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Lehman Bros. used accounting trick amid financial crisis – and earlier

Failed investment bank Lehman Bros. used an accounting trick at the end of each quarter to make its finances appear less shaky than they really were, says a report from an examiner.

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The report also puts fresh focus on a broader issue: Wall Street's culture of risk and sometimes-shoddy accounting. It comes amid debate over where financial stocks are headed. Many investment strategists predict that these stocks will continue to climb from lows reached a year ago, but some argue that the industry's recovery is built on fuzzy accounting for still-troubled real estate portfolios.

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Lehman's Repo 105 ramped up in volume as the firm became more desperate during the crisis. According to the report, then-Treasury Secretary Henry Paulson "urged Fuld to find a buyer" after the collapse of Lehman rival Bear Stearns and Lehman's own reporting of a large second-quarter loss in 2008.

Fuld failed to cut a deal before its third-quarter report in 2008. That was followed by a September weekend of last-minute efforts by other bankers and US officials to avoid a chaotic collapse by the firm. The Lehman bankruptcy was followed by panic in financial markets, the controversial federal rescue of insurance firm AIG, and an extraordinary range of Federal Reserve efforts to prop up the banking system.

'Another drug we r on'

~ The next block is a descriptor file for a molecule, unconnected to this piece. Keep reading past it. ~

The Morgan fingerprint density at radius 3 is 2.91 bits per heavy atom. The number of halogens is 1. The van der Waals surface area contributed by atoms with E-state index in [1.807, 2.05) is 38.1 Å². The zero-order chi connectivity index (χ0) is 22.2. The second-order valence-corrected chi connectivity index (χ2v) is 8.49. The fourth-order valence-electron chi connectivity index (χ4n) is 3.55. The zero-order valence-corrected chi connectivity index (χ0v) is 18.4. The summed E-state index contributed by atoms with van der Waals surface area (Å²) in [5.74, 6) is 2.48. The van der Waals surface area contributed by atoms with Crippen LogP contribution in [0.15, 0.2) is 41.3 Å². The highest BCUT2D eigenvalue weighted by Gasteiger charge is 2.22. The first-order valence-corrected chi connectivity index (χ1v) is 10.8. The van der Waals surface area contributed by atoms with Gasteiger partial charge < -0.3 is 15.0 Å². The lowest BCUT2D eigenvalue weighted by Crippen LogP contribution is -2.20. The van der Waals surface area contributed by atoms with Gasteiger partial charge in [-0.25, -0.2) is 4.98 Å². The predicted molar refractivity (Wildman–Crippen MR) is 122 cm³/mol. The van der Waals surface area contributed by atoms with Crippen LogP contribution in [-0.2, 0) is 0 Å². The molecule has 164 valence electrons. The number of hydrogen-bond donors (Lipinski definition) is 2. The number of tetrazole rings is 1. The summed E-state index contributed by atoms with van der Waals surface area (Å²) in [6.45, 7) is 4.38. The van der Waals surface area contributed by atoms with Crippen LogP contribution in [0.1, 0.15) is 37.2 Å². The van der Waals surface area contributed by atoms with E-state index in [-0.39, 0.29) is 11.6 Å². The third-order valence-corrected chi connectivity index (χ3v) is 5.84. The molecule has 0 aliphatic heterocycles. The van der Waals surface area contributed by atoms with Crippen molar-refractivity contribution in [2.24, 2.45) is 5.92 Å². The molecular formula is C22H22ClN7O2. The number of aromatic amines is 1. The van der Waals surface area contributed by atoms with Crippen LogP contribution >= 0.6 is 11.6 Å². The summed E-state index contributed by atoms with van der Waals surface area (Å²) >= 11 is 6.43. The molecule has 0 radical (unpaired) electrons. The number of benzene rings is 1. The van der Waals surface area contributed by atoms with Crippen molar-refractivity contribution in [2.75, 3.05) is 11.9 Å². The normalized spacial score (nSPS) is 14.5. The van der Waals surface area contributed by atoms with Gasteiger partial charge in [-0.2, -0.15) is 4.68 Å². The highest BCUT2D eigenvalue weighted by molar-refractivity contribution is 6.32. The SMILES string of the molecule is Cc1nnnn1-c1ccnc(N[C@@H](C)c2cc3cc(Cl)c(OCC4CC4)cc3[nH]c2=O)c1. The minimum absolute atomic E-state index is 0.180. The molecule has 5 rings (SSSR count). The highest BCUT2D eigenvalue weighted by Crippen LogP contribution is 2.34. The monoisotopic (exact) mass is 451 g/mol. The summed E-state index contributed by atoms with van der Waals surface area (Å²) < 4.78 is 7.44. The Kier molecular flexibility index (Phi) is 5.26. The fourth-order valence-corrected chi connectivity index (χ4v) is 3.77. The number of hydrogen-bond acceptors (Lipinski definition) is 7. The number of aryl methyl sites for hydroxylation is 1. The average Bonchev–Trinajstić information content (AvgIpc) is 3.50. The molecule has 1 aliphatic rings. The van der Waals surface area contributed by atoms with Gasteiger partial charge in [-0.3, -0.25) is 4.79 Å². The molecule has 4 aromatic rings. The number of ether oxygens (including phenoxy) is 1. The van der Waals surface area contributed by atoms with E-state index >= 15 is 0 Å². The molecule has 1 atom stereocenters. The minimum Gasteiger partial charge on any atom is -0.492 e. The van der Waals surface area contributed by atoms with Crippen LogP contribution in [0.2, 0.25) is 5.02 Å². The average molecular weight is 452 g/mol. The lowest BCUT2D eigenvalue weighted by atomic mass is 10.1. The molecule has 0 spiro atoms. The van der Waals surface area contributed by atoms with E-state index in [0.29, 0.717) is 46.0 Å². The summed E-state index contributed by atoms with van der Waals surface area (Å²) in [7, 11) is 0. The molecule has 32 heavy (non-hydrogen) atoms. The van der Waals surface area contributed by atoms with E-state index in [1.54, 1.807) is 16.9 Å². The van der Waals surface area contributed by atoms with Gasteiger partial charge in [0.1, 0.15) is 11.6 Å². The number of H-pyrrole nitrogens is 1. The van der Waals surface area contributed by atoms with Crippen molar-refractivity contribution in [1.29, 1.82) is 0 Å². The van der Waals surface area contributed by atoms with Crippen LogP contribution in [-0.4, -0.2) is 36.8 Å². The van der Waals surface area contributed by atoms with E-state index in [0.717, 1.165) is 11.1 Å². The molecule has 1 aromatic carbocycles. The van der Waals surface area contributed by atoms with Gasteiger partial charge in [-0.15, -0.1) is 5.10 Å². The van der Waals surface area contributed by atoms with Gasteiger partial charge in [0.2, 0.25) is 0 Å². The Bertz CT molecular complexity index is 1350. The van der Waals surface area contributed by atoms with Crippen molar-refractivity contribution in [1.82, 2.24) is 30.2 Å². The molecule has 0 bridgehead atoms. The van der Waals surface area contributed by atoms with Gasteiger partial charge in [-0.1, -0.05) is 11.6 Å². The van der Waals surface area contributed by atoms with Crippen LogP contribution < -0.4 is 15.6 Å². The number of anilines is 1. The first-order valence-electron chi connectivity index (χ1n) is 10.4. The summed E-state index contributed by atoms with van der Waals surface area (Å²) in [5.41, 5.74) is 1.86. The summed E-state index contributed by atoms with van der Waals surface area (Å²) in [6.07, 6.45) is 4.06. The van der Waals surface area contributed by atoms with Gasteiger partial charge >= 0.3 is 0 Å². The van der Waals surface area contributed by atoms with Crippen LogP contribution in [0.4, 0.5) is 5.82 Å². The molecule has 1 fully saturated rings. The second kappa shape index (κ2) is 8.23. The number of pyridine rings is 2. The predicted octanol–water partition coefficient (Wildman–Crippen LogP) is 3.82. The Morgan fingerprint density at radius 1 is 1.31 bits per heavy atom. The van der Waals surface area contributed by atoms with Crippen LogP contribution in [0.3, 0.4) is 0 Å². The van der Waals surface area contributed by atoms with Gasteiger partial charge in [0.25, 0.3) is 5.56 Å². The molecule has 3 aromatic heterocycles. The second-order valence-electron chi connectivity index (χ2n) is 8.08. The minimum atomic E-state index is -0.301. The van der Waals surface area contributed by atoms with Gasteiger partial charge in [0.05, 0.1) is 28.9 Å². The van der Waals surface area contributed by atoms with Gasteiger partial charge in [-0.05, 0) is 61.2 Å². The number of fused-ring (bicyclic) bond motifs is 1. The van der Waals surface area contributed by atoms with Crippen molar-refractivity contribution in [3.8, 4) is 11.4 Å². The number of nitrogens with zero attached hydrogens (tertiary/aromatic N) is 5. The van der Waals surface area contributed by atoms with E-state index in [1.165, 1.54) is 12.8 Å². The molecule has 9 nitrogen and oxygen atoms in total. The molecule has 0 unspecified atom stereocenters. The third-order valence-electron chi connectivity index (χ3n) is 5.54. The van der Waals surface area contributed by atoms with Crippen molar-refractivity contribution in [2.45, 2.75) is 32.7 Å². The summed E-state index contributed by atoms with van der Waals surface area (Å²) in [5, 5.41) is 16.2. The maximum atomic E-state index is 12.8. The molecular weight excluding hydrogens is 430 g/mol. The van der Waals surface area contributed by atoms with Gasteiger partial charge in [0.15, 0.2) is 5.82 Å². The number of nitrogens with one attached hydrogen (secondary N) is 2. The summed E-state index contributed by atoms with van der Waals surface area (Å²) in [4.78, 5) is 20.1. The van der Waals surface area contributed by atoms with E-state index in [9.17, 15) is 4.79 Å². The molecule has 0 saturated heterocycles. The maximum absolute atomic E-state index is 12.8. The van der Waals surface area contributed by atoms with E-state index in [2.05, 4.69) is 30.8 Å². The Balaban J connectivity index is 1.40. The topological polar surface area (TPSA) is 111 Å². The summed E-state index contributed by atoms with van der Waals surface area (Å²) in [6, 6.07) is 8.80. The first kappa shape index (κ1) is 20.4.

Lehman's use of Repo 105 earlier in the decade signals that it was not merely the crisis itself that prompted the reach into creative bookkeeping. In good times, Wall Street firms can reap big profits by having high leverage – putting money to work that's many times their underlying capital.

The report, released Thursday, quotes one Lehman official in an April 2008 e-mail referring to the deals as "another drug we r on." In interviews, other Lehman employees called the Repo 105 transactions an "“accounting gimmick” and a “lazy way of managing the balance sheet."

Not every financial firm is a lemon, or a Lehman. But since the financial crisis erupted, questions about accounting have resulted in sharp debate over how severe the banking-sector troubles are. Although confidence seems to have returned to financial markets over the past year, it remains more fragile than before the crisis.

"Bad data lead to bad decisions," says William Black, a financial expert at the University of Missouri in Kansas City. Despite the crisis, the US government isn't putting enough resources into pursuing accounting fraud, argues Mr. Black, who led prosecutions during the 1980s savings-and-loan crisis.


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